I recently spent a week house-sitting a pal’s home in Palm Springs, California, which was a true luxury compared to the noise and chaos of my downtown Los Angeles neighborhood. I got the peace and silence I was looking for — but I also got to experience Palm Springs’ unrelenting 112-degree heat, which made it hard to be outdoors midday. When I mentioned this to the home’s owner, he told me to go into his closet and use the gadget he swears by during roasting hot desert summers: a slightly ridiculous-looking personal neck fan. I laughed, charged it up via USB for less than 10 minutes, and set out for a walk at 2 p.m., the absolute hottest part of the day.
I was shocked by how much wind this little device managed to put out, and by how much less red my face was at the end of my walk. It has three different fan settings (plus a set of colored LED lights, should you find yourself at a rave), and the short charge lasted the entire two hours I was out walking. Later, once I charged it fully, it ran for close to six hours on the medium setting as I cleaned up around the house and yard.
I quickly ordered two of them for myself and my boyfriend, sent a pair to my parents in Texas, and gifted another set to my godsons living in scorching-hot Joshua Tree, California (but not before sticking my finger into the blades just to make sure it was safe — the fan stopped immediately and didn’t hurt my finger at all). Every single person I sent this fan to is utterly thrilled by it, especially since we’ve all been spending more time outdoors in an attempt to help stop the spread of COVID-19. I wore mine when I dropped by a friend’s socially distanced birthday event, held in his driveway, and found myself able to bear the heat far longer that I thought would be possible.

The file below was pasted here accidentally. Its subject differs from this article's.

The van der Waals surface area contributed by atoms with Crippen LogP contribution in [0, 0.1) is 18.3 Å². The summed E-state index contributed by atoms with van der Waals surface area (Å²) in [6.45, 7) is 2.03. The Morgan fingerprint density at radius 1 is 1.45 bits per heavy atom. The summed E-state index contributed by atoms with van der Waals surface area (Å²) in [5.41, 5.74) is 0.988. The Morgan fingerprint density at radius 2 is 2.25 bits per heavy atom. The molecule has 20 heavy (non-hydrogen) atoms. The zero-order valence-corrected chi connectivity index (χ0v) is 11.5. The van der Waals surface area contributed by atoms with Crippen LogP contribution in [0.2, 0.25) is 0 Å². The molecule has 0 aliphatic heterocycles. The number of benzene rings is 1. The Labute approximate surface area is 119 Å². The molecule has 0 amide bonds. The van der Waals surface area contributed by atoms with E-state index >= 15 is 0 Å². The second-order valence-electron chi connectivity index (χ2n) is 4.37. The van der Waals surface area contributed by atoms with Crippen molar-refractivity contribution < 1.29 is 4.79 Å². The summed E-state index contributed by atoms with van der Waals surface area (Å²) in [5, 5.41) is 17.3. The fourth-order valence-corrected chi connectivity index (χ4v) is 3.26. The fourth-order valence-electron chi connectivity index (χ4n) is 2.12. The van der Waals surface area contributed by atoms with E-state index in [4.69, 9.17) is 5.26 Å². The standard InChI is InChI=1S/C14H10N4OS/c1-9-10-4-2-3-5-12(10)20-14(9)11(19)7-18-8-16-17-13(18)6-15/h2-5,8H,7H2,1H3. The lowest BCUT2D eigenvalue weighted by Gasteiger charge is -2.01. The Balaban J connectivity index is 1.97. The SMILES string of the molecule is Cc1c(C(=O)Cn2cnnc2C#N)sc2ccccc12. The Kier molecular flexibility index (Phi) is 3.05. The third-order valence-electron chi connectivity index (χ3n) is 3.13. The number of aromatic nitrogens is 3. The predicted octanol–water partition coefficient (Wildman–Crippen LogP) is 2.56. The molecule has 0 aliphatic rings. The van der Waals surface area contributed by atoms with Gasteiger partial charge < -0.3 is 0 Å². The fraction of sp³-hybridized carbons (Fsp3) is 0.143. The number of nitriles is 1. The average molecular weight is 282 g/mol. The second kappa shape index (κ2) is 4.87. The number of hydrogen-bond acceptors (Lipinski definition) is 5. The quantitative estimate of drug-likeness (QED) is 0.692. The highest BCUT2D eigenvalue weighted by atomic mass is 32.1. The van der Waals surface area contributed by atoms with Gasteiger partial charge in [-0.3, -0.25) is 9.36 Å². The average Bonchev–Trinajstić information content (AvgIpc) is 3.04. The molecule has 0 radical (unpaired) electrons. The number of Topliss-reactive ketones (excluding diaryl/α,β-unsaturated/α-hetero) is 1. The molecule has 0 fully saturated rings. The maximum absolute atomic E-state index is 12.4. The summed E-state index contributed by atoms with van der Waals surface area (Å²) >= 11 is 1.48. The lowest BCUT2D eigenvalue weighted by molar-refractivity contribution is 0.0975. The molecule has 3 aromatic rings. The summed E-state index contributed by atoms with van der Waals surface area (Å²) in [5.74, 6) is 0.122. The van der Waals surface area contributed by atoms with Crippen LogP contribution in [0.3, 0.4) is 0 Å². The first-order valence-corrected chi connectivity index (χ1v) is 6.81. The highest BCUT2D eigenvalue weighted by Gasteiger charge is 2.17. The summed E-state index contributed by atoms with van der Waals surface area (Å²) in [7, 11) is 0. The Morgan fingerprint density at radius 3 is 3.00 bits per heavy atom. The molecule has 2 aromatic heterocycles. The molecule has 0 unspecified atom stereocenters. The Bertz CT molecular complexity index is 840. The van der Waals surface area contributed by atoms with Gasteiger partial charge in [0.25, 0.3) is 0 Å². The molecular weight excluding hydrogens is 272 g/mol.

This clever neck fan has flexible, posable arms that allow you to aim the breeze wherever you like, and I find myself wearing it inside the house while doing chores — even when the A/C is running, as my face tends to get hot and turn red quickly since I suffer from rosacea. You can even turn it into a desk fan by simply twisting the arms all the up as far as they will go. The exact fan my friend and I bought is sold out, but there are plenty of comparable options online. These from AngLink actually hold their charge longer than the one I bought — up to 12 hours. One small caveat that I didn’t heed at first: If you have long hair, you do need to put it up before using the fan, as your hair will get caught in the blades. Operator error aside, this fan is the best 20 bucks you’ll spend during the pandemic (unless, like me, you end up buying six of them).
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